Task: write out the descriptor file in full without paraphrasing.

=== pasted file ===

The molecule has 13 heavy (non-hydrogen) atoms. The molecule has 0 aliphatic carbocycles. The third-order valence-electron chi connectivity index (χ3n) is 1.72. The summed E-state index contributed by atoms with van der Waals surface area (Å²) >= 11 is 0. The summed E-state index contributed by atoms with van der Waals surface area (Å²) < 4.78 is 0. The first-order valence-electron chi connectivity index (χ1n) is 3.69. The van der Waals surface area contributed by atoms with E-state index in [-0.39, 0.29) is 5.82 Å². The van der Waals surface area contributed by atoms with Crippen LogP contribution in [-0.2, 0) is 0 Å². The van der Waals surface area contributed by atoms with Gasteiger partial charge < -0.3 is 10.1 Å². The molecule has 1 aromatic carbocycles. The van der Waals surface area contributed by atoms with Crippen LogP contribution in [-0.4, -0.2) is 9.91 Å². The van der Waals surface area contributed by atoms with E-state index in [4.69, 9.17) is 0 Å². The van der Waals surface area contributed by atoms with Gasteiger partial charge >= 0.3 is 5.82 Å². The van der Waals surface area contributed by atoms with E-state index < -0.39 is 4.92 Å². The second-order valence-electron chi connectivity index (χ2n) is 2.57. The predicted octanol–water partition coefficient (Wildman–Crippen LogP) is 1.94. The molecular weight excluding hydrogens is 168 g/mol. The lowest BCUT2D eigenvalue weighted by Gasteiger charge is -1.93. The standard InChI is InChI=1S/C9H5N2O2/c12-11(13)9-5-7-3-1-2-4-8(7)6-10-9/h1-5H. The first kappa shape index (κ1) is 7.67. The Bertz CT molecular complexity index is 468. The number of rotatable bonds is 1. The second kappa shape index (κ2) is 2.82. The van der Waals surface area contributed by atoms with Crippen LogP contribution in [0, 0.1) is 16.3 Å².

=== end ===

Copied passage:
The molecule has 13 heavy (non-hydrogen) atoms. The molecule has 0 aliphatic carbocycles. The third-order valence-electron chi connectivity index (χ3n) is 1.72. The summed E-state index contributed by atoms with van der Waals surface area (Å²) >= 11 is 0. The summed E-state index contributed by atoms with van der Waals surface area (Å²) < 4.78 is 0. The first-order valence-electron chi connectivity index (χ1n) is 3.69. The van der Waals surface area contributed by atoms with E-state index in [-0.39, 0.29) is 5.82 Å². The van der Waals surface area contributed by atoms with Crippen LogP contribution in [-0.2, 0) is 0 Å². The van der Waals surface area contributed by atoms with Gasteiger partial charge < -0.3 is 10.1 Å². The molecule has 1 aromatic carbocycles. The van der Waals surface area contributed by atoms with Crippen LogP contribution in [-0.4, -0.2) is 9.91 Å². The van der Waals surface area contributed by atoms with E-state index in [4.69, 9.17) is 0 Å². The van der Waals surface area contributed by atoms with Gasteiger partial charge >= 0.3 is 5.82 Å². The van der Waals surface area contributed by atoms with E-state index < -0.39 is 4.92 Å². The second-order valence-electron chi connectivity index (χ2n) is 2.57. The predicted octanol–water partition coefficient (Wildman–Crippen LogP) is 1.94. The molecular weight excluding hydrogens is 168 g/mol. The lowest BCUT2D eigenvalue weighted by Gasteiger charge is -1.93. The standard InChI is InChI=1S/C9H5N2O2/c12-11(13)9-5-7-3-1-2-4-8(7)6-10-9/h1-5H. The first kappa shape index (κ1) is 7.67. The Bertz CT molecular complexity index is 468. The number of rotatable bonds is 1. The second kappa shape index (κ2) is 2.82. The van der Waals surface area contributed by atoms with Crippen LogP contribution in [0, 0.1) is 16.3 Å².